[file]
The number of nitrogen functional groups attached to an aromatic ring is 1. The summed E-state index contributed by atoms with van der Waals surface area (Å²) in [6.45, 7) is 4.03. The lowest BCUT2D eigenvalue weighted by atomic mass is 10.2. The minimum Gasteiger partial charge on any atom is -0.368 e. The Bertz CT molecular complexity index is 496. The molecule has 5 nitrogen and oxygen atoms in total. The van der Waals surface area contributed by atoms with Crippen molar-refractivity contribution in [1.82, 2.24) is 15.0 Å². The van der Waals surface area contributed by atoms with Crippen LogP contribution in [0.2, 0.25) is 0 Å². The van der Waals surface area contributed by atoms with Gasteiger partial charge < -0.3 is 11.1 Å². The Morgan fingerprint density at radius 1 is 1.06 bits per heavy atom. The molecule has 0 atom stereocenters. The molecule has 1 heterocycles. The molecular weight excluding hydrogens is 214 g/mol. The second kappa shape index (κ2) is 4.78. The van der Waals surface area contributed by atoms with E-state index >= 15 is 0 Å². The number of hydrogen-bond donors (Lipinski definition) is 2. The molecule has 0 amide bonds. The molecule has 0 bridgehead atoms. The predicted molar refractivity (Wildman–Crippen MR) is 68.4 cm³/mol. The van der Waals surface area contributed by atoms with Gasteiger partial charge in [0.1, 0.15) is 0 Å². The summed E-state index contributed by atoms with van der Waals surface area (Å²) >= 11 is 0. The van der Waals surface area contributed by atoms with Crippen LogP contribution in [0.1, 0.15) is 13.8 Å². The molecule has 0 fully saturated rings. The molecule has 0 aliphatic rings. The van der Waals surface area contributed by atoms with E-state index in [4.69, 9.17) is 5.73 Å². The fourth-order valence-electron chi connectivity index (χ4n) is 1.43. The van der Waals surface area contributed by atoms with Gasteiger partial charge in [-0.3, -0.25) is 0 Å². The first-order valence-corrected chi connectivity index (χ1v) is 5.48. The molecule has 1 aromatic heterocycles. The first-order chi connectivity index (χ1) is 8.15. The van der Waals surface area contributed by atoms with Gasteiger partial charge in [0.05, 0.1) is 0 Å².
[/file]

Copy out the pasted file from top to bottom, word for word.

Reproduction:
The number of nitrogen functional groups attached to an aromatic ring is 1. The summed E-state index contributed by atoms with van der Waals surface area (Å²) in [6.45, 7) is 4.03. The lowest BCUT2D eigenvalue weighted by atomic mass is 10.2. The minimum Gasteiger partial charge on any atom is -0.368 e. The Bertz CT molecular complexity index is 496. The molecule has 5 nitrogen and oxygen atoms in total. The van der Waals surface area contributed by atoms with Crippen molar-refractivity contribution in [1.82, 2.24) is 15.0 Å². The van der Waals surface area contributed by atoms with Crippen LogP contribution in [0.2, 0.25) is 0 Å². The van der Waals surface area contributed by atoms with Gasteiger partial charge < -0.3 is 11.1 Å². The Morgan fingerprint density at radius 1 is 1.06 bits per heavy atom. The molecule has 0 atom stereocenters. The molecule has 1 heterocycles. The molecular weight excluding hydrogens is 214 g/mol. The second kappa shape index (κ2) is 4.78. The van der Waals surface area contributed by atoms with E-state index >= 15 is 0 Å². The number of hydrogen-bond donors (Lipinski definition) is 2. The molecule has 0 amide bonds. The molecule has 0 bridgehead atoms. The predicted molar refractivity (Wildman–Crippen MR) is 68.4 cm³/mol. The van der Waals surface area contributed by atoms with Gasteiger partial charge in [0.1, 0.15) is 0 Å². The summed E-state index contributed by atoms with van der Waals surface area (Å²) >= 11 is 0. The van der Waals surface area contributed by atoms with Crippen LogP contribution in [0.1, 0.15) is 13.8 Å². The molecule has 0 fully saturated rings. The molecule has 0 aliphatic rings. The van der Waals surface area contributed by atoms with E-state index in [4.69, 9.17) is 5.73 Å². The fourth-order valence-electron chi connectivity index (χ4n) is 1.43. The van der Waals surface area contributed by atoms with Gasteiger partial charge in [-0.3, -0.25) is 0 Å². The first-order valence-corrected chi connectivity index (χ1v) is 5.48. The molecule has 1 aromatic heterocycles. The first-order chi connectivity index (χ1) is 8.15. The van der Waals surface area contributed by atoms with Gasteiger partial charge in [0.05, 0.1) is 0 Å².